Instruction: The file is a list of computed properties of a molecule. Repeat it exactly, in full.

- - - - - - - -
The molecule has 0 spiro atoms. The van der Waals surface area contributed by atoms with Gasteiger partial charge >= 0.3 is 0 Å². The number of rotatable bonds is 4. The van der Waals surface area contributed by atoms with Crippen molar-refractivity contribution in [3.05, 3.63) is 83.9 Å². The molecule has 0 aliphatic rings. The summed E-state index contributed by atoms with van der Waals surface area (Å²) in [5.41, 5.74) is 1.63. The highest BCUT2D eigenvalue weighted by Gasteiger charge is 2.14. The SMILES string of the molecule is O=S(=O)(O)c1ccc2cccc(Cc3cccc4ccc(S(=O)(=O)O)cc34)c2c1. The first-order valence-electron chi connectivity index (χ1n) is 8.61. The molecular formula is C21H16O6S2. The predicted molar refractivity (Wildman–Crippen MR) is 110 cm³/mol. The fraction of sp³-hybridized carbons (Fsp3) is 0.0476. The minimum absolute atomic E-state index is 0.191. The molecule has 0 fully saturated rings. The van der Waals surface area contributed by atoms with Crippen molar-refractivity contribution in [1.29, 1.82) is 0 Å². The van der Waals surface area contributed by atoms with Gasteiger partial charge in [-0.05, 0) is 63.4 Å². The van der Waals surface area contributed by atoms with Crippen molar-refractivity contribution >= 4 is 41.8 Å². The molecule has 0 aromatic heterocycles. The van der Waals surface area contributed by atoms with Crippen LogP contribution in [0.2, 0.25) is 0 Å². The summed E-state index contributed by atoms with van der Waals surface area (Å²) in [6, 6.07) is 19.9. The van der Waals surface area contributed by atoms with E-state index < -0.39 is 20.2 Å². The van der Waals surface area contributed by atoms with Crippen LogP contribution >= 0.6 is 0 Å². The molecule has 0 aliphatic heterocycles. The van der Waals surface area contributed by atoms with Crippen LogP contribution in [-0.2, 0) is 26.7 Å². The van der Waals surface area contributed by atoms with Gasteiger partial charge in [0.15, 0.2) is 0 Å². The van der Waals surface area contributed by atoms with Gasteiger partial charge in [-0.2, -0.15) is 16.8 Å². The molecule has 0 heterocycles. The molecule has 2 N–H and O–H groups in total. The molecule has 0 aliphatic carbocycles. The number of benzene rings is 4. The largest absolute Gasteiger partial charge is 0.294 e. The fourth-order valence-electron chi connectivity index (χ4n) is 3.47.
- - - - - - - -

The molecule has 0 spiro atoms. The van der Waals surface area contributed by atoms with Gasteiger partial charge >= 0.3 is 0 Å². The number of rotatable bonds is 4. The van der Waals surface area contributed by atoms with Crippen molar-refractivity contribution in [3.05, 3.63) is 83.9 Å². The molecule has 0 aliphatic rings. The summed E-state index contributed by atoms with van der Waals surface area (Å²) in [5.41, 5.74) is 1.63. The highest BCUT2D eigenvalue weighted by Gasteiger charge is 2.14. The SMILES string of the molecule is O=S(=O)(O)c1ccc2cccc(Cc3cccc4ccc(S(=O)(=O)O)cc34)c2c1. The first-order valence-electron chi connectivity index (χ1n) is 8.61. The molecular formula is C21H16O6S2. The predicted molar refractivity (Wildman–Crippen MR) is 110 cm³/mol. The fraction of sp³-hybridized carbons (Fsp3) is 0.0476. The minimum absolute atomic E-state index is 0.191. The molecule has 0 fully saturated rings. The van der Waals surface area contributed by atoms with Crippen molar-refractivity contribution in [1.29, 1.82) is 0 Å². The van der Waals surface area contributed by atoms with Gasteiger partial charge in [-0.05, 0) is 63.4 Å². The van der Waals surface area contributed by atoms with Crippen molar-refractivity contribution >= 4 is 41.8 Å². The molecule has 0 aromatic heterocycles. The van der Waals surface area contributed by atoms with Crippen LogP contribution in [0.2, 0.25) is 0 Å². The summed E-state index contributed by atoms with van der Waals surface area (Å²) in [6, 6.07) is 19.9. The van der Waals surface area contributed by atoms with E-state index < -0.39 is 20.2 Å². The van der Waals surface area contributed by atoms with Crippen LogP contribution >= 0.6 is 0 Å². The molecule has 0 aliphatic heterocycles. The van der Waals surface area contributed by atoms with Crippen LogP contribution in [-0.2, 0) is 26.7 Å². The van der Waals surface area contributed by atoms with Gasteiger partial charge in [0.15, 0.2) is 0 Å². The van der Waals surface area contributed by atoms with Gasteiger partial charge in [-0.2, -0.15) is 16.8 Å². The molecule has 0 heterocycles. The molecule has 2 N–H and O–H groups in total. The molecule has 0 aliphatic carbocycles. The number of benzene rings is 4. The largest absolute Gasteiger partial charge is 0.294 e. The fourth-order valence-electron chi connectivity index (χ4n) is 3.47.